Not fully off topic: A friend served jury duty a month ago. During the voir dire, the attorneys asked prospective jurors what was the last book you read? People who answered that they did not read were impaneled. Now, either the attys wanted a jury of people who were uniformed or the case involved a publisher, editor or author.
chai2
 
  1  
Reply Sun 4 Jan, 2015 09:47 pm
@ehBeth,
ehBeth wrote:

she's a good writer. You're right - more to read by Donna Tartt would be terrific.


While reading The Little Friend, I occassionally had to put the book down in the lap and say "Get out of my head!" The little girl in that book? Except for being in charge of the nativity play, that was me.

I should read that one again.
0 Replies
 
hingehead
 
  3  
Reply Sun 4 Jan, 2015 10:58 pm
@plainoldme,
There's a not uncommon line of reasoning that juries are made up of people who are too stupid to get out of jury duty.

oops.

One book I'm reading right now is Christopher Wilson's "The Ballad Of Lee Cotton". I'm enjoying it - it's fun, but thoughtful. Sort of a cross between Vernon God Little and Forrest Gump.

http://ecx.images-amazon.com/images/I/41X46YP08KL._SL500_AA300_.jpg
0 Replies
 
George
 
  3  
Reply Mon 5 Jan, 2015 08:09 am
Thomas Jefferson -- The Art of Power
by Jon Meacham

I often have to stop and read up on some obscure (to me, anyway) bits of
history. Who knew there was a Republic of West Florida?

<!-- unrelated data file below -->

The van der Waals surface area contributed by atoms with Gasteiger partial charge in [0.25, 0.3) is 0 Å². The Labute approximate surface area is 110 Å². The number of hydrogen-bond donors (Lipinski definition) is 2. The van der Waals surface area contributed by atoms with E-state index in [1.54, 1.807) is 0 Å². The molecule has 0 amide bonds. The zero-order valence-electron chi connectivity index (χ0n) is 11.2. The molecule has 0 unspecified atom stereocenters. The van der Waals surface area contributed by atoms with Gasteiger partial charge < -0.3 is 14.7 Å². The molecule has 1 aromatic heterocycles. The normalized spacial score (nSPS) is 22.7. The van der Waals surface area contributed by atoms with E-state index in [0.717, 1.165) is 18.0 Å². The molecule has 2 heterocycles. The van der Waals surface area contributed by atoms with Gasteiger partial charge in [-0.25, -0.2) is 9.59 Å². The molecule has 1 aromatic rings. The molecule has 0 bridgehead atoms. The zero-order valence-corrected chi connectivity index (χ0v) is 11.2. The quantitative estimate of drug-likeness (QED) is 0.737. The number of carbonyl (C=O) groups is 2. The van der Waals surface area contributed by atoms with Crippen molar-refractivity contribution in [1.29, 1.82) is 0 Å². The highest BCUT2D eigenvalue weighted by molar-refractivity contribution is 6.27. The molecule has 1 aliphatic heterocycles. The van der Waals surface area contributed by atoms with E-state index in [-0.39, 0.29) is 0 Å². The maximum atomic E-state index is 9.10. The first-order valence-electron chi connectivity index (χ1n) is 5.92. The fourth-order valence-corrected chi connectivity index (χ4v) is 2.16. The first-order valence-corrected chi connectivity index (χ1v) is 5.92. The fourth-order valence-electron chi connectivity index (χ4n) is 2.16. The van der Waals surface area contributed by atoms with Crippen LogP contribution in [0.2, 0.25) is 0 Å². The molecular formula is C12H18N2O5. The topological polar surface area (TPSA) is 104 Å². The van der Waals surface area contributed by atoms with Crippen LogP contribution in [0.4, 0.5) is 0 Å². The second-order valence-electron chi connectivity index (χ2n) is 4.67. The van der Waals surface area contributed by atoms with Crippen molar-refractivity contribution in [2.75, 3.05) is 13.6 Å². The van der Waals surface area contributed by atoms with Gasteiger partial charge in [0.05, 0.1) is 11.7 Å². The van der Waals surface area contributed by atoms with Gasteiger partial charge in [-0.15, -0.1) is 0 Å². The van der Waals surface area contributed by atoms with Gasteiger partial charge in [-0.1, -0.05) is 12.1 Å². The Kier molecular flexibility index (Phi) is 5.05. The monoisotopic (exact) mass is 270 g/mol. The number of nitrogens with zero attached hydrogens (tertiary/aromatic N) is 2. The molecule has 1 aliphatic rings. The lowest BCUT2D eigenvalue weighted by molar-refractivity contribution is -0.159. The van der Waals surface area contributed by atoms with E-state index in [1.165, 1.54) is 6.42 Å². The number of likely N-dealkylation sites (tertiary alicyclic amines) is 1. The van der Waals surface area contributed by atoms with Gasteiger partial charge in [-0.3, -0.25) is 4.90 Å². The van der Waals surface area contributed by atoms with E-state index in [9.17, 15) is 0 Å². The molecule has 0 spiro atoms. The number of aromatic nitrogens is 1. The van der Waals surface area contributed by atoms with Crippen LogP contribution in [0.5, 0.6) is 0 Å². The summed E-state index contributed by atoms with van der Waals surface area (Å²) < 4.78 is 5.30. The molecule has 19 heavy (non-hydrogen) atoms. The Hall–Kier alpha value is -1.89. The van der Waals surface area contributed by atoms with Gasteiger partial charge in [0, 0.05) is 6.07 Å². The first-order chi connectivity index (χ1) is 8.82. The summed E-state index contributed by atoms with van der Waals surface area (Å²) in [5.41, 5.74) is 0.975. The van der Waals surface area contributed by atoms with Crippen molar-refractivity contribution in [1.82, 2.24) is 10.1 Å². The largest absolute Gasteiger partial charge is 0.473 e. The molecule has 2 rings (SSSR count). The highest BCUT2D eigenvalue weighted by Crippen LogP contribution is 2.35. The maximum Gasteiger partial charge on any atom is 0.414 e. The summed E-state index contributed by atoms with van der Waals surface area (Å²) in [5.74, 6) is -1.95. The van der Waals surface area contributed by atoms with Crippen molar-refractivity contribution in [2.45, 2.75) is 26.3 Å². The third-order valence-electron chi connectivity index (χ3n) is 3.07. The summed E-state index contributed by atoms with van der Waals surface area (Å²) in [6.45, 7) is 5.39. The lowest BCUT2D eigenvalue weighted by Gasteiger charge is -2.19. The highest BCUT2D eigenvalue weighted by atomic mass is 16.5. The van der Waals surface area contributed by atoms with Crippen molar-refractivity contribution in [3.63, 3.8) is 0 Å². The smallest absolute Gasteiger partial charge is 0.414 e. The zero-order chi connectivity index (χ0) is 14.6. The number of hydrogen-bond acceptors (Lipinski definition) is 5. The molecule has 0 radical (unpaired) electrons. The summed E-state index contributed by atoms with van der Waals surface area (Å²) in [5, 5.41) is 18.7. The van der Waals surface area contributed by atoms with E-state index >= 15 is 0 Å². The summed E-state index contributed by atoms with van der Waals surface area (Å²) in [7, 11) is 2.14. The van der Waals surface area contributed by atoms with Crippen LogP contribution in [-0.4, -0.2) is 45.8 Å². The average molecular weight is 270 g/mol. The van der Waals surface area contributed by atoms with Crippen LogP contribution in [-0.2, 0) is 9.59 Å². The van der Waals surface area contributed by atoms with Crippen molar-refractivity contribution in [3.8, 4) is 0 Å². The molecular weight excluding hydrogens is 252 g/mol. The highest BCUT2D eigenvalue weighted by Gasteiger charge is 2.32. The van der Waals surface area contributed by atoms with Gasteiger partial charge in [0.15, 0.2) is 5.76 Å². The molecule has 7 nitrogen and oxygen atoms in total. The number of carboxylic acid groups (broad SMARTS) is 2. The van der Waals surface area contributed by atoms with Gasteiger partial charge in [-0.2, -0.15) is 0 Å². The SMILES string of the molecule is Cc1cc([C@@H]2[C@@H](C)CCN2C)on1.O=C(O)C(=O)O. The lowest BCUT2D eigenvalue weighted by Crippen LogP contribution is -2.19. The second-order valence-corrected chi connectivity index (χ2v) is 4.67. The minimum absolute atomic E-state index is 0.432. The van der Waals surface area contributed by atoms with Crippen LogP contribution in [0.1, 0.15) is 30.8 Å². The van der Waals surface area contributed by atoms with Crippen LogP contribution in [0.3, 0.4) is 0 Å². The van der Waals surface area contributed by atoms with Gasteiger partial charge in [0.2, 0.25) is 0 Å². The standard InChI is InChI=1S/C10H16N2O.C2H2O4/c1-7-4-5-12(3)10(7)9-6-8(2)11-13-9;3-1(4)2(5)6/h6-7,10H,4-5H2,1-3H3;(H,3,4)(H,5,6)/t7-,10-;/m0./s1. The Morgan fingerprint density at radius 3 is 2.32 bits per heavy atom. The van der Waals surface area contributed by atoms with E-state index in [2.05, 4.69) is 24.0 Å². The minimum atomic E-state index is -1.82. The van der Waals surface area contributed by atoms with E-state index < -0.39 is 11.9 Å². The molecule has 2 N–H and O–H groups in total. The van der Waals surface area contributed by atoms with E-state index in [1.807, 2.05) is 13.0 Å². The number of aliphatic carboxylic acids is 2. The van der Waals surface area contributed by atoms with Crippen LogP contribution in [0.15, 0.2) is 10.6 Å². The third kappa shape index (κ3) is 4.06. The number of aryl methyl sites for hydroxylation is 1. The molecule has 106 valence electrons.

0 Replies
 
Miller
 
  0  
Reply Mon 5 Jan, 2015 08:11 pm
I'm reading, when I feel like it," The World Almanac for 2015".

I bought the paperback edition, which is OK, except for the fact that the print is very small . The maps are well done, but again everything is tiny and cramped.

Next time, I'll buy the hard cover edition.
0 Replies
 
somewhatsolved
 
  2  
Reply Fri 9 Jan, 2015 03:51 am
@ossobuco,
I agree. Also from all that I have learned in my personal before read study Dante had made the exact version of stanza and ryme for the Italian language and it is meant for that language. It is huge. HOWEVER, even though it was made for a western language you should listen to the japanese audio book version.

Yes I am reading it (was on amazon kindle for free) but I try to model myself after the Asmovian Writer Guidelines. Albite I slightly modified them to that of focusing on research and self improvement and put them along the 20hrs. a day lifestyle. Fun isn't it.
0 Replies
 
plainoldme
 
  2  
Reply Sun 11 Jan, 2015 09:32 am
Oxford University Press has put out a series of very short introductions -- tiny books the size of pocket diaries -- on an amazing range of subjects. I'm reading the one on Martin Luther. Interesting to consider that his "heresy" succeeded when others did not, although some of the others were goofy.

I recommend the series if you want to know a bit about something from a better source than Wiki.
Lustig Andrei
 
  2  
Reply Sun 11 Jan, 2015 11:01 am
@plainoldme,
Martin Luther's so-called 'heresy' succeeded because the time was right for a major reform in the Roman Catholic Church, not because there was anything special about it. His suggested reforms were common sense. Plus he had the backing of some powerful secular rulers, eager to minimize the power that the Pope had wielded over their realms. This had not been true for earlier 'heretics'.
plainoldme
 
  3  
Reply Sun 11 Jan, 2015 08:14 pm
@Lustig Andrei,
Don't forget Guttenberg had something to do with Luther's success.
hingehead
 
  2  
Reply Sun 11 Jan, 2015 08:56 pm
@plainoldme,
That's interesting - Gutenberg made books a lot easier to acquire, but surely there must have been an concurrent increase in the ability to read - how/why did that come about?